Human Rights 25 October 2013

Protect the Open Internet, Protect Your Freedom

Nicolas Seidler
By Nicolas SeidlerFormer Senior Policy Advisor
Brian N. LevineGuest Author

Although the Internet’s original architects likely did not intentionally conceive the Internet as a tool to advance human rights, the principles they built into its design support basic participatory ideals.

In many ways, the Internet has proven to be a powerful tool for promoting the potential of a more open and inclusive society. In some parts of the world, the Internet has encouraged lively participatory social development, promoted access to and sharing of information and knowledge, fostered online cultural diversity and enabled a vast array of new services based on the Internet, including e-learning, e-health, and e-government.

When the Internet is unrestricted and widely available, it enables users to seek, receive, and impart information and ideas, regardless of frontiers, in ways that were not possible before. The network has shown its potential to become a key enabler for realizing the ideal of freedom of expression and information, set out in Article 19 of the Universal Declaration of Human Rights (UDHR) more than 60 years ago.

From the beginning, the Internet’s creators understood that – in the absence of open, global and interoperable standards – we would likely have a set of fragmented and incompatible networks, isolated and unable to communicate among each other. The Internet’s global nature is sustained by what we call Open Standards: communication protocols, data exchange formats and interface that allow different computers and networks to exchange information. They are the language of the Internet, empowering users to communicate with one another through the network. Like other languages, Internet standards should not be owned, but be freely used by anybody; anyone should be able to contribute to their evolution (read about why The Internet Didn’t Happen by Accident).

All of these manifestations of “openness” have to be considered as interdependent andmutually reinforcing in a virtuous circle. Technical, economic, societal and politicaldimensions of the Internet are closely intertwined and interrelated.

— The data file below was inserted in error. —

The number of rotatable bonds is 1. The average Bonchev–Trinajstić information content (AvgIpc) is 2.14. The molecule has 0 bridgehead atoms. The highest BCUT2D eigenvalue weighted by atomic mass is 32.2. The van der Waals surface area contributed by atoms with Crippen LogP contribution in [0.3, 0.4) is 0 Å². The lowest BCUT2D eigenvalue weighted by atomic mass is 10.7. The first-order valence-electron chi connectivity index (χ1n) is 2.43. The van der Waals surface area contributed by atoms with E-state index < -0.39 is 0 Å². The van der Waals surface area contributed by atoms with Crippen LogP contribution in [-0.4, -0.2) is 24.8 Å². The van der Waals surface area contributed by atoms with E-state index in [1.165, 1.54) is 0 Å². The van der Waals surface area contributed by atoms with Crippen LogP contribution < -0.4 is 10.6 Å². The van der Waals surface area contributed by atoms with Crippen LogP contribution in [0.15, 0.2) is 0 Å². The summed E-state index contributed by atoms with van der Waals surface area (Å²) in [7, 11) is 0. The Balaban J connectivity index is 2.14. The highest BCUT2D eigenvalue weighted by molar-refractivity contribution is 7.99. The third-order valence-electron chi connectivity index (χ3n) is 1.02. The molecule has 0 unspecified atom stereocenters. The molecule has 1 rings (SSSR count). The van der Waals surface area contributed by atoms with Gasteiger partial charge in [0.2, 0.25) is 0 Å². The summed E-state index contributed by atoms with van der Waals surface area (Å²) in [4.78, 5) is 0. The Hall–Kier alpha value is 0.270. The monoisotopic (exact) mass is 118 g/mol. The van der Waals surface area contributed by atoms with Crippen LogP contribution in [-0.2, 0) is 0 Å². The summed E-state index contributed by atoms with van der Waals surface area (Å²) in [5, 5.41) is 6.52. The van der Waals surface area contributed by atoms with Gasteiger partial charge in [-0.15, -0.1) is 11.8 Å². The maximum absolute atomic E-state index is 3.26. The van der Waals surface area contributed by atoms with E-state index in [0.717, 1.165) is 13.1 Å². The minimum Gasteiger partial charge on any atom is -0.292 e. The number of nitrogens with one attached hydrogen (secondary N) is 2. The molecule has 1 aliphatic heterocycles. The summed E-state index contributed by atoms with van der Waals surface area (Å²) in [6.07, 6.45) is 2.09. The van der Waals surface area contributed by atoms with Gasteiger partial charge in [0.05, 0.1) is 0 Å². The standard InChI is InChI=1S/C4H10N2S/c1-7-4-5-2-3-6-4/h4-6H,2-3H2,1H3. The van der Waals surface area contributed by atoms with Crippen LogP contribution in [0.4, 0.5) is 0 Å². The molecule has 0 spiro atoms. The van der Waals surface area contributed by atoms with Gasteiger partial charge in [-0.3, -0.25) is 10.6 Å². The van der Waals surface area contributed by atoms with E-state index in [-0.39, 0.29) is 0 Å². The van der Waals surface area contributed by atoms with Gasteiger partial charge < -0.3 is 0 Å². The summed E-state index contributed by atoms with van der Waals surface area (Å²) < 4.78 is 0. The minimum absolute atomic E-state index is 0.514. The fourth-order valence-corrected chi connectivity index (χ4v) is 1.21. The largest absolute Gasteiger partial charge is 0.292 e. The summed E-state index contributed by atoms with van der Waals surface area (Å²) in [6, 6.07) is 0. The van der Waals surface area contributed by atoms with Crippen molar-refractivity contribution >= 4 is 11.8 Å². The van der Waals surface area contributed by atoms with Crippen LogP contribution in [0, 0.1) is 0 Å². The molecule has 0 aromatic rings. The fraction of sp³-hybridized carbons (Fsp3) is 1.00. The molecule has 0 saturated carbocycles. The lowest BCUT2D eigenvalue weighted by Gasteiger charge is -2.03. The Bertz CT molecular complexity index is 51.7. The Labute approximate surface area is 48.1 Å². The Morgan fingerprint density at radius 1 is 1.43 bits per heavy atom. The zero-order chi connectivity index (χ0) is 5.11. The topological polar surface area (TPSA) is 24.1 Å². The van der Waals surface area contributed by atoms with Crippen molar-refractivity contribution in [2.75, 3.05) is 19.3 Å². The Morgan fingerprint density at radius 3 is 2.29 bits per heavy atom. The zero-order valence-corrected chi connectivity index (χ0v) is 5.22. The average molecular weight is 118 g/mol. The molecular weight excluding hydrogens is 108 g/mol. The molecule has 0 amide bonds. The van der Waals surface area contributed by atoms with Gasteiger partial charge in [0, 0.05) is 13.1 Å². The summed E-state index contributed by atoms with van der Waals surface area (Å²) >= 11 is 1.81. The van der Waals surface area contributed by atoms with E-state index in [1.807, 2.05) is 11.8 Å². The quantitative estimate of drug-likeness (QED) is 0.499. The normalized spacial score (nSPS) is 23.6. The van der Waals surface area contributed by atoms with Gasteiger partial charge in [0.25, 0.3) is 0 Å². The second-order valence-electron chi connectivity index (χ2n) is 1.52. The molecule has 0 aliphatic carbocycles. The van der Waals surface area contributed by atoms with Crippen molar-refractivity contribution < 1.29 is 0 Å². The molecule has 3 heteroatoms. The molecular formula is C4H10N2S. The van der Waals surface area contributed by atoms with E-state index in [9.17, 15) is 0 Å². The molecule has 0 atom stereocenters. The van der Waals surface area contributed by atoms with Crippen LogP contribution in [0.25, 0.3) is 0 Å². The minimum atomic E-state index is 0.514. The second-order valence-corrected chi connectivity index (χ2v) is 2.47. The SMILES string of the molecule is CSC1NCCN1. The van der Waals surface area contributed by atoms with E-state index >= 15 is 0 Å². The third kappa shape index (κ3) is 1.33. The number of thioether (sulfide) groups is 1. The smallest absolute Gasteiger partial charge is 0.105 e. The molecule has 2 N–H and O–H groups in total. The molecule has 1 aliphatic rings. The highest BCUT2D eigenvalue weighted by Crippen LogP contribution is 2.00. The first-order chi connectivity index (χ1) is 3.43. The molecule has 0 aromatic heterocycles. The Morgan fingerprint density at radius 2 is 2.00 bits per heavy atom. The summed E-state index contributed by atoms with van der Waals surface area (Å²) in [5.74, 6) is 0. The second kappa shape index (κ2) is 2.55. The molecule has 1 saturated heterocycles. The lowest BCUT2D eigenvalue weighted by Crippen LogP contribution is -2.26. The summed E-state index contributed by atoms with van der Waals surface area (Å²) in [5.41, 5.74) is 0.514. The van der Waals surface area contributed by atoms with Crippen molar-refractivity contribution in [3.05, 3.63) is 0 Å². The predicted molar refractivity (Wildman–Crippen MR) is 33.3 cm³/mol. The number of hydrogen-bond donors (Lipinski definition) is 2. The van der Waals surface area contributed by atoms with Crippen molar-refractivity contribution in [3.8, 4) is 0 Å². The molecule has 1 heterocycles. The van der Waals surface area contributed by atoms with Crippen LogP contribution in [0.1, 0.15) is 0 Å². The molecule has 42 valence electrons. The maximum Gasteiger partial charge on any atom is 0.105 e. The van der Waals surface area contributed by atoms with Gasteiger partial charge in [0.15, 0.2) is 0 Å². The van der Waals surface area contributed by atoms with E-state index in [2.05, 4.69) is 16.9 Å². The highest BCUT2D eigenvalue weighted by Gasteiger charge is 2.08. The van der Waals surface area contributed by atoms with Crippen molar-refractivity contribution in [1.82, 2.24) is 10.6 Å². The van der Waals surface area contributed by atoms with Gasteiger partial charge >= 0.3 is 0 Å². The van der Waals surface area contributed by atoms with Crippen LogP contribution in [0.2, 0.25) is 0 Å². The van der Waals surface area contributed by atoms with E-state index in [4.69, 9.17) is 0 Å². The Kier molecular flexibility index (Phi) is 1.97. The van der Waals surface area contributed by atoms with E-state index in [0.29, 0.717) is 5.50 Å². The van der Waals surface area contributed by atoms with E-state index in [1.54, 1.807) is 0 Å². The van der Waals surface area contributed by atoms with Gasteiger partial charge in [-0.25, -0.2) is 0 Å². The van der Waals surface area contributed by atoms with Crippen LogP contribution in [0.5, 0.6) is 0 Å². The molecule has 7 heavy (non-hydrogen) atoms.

In line with this ideal, the Mission Statement of the Internet Engineering Task Force – the community which is the home of this technical development – highlights the fundamental value of an open model by stating: “We embrace technical concepts such as decentralized control, edge-user empowerment and sharing of resources, because those concepts resonate with the core values of the IETF community. These concepts have little to do with the technology that’s possible, and much to do with the technology that we choose to create.”

Although these words were written to describe the technical context, today they accurately reflect the aspirations of many Internet users for the societal communities that they choose to create.

Of course, while these features without any doubt have a positive impact, there are also downsides to Internet openness; the same technology that is used to foster free expression can also be used to repress it when it is considered inconvenient or dangerous to the status quo. As we witnessed with recent surveillance events, it can also be used in ways that undermine users’ privacy expectations.

It is therefore our responsibility to protect our Internet and to protect our freedoms by making sure the Internet remains open and fosters vibrant and inclusive societies.

The Internet Society is currently engaging on this issue and others in cooperation with other stakeholders at the Internet Governance Forum 2013.

Read more:

The Value of Openness for a Sustainable Internet by InternetSociety

Disclaimer: Viewpoints expressed in this post are those of the author and may or may not reflect official Internet Society positions.

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